Michelle Obama mocks Trump, jokes that Sasha should run in 2020: ‘Everybody’s qualified’

Former first lady Michelle ObamaMichelle LeVaughn Robinson ObamaO.T. Fagbenle to play Barack Obama in Showtime anthology 'The First Lady' Gillian Anderson to play Eleanor Roosevelt in series on first ladies Obama, Springsteen launch eight-episode podcast MORE joked Monday that "at this point everybody is qualified and everyone should run" when it comes to the White House. 

"I might even tap Sasha," Obama joked, referring to her 17-year-old daughter, who technically isn't qualified to run for president in 2020 given her age.

As the audience listening to her interview with ABC's Robin Roberts laughed, Obama cupped her hand and turned her head, mockingly talking to her daughter.

"'Sasha, you've got some free time. I think you'd do a great job,'" she said during the interview on "Good Morning America." 


Obama made the comments after Roberts noted that the former first lady had no interest in running for the White House herself and after the host mentioned the possibility that 2016 Democratic nominee Hillary ClintonHillary Diane Rodham ClintonDemocratic strategists start women-run media consulting firm Pelosi top fundraiser moves to House Democratic super PAC Mean tweets may take down Biden nominee MORE could run again for the White House.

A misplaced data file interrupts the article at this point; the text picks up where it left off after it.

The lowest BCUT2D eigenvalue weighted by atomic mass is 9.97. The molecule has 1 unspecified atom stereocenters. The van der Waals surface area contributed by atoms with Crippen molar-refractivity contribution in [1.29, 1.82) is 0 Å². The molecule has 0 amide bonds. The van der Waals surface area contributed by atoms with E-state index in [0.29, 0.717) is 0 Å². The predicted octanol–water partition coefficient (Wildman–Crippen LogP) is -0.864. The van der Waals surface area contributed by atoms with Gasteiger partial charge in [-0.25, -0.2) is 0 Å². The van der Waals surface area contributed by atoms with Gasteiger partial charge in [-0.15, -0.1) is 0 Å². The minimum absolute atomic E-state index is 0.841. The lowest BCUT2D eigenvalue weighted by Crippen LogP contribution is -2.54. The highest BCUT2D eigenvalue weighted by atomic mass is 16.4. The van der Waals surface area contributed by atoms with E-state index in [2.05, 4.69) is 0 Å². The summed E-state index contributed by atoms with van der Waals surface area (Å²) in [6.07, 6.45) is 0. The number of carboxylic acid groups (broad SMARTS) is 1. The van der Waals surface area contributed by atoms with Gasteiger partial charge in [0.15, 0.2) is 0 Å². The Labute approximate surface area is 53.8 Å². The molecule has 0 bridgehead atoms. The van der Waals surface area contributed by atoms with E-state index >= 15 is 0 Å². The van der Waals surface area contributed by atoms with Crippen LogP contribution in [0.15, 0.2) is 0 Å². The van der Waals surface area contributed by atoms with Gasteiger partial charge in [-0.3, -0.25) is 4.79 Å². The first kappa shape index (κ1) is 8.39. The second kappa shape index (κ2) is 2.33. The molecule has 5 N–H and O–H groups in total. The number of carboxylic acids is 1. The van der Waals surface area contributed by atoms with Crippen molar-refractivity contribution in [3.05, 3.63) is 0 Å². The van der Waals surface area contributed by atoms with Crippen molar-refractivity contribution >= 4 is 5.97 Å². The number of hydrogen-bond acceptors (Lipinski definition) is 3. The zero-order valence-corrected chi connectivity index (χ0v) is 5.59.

In her response, Obama seemed to point at an exasperation with who the president is today, and where politics is at.

"Are you saying that because of what we currently have?" Roberts asked. 

"What I am saying is that—" said Obama, before cutting herself off and chuckling.

She and Roberts then pointed to one another, with Roberts saying, "You went there," and Obama saying, "No, you went there." 

Obama has made no secret of her disillusion with the presidency of Donald TrumpDonald TrumpDonald Trump Jr. calls Bruce Springsteen's dropped charges 'liberal privilege' Schiff sees challenges for intel committee, community in Trump's shadow McConnell says he'd back Trump as 2024 GOP nominee MORE during her book tour. She said earlier this week that she stopped even trying to smile during Trump's inauguration, when she and her husband, former President Obama, shared a stage to watch his coronation.

She's also said that she never forgave Trump for putting her children in danger by raising the conspiracy theory that her husband was not a natural-born citizen of the United States.

But the former first lady, widely popular in opinion polls, made no indication of whether she has a favored candidate in what is expected to be a crowded 2020 race.

"Anybody who feels the passion to get in this race, we need them in there. And I think that process will play itself out," she told Roberts.

Obama added that she hasn't been paying that close of attention.

"I think there's just a lot a noise and a lot of talk. It's still pretty early," she said.

"Let's see who wants to roll up their sleeves and get in the race," she said. "We've got a lot of great candidates that get in there and treat each other respectfully."

"That's the thing that I'm going to be looking out for, personally," she added. "I don't want people of either party tearing each other up in the process of getting to the nomination."

"So I think this is open to any and everybody who has the courage to step up and serve."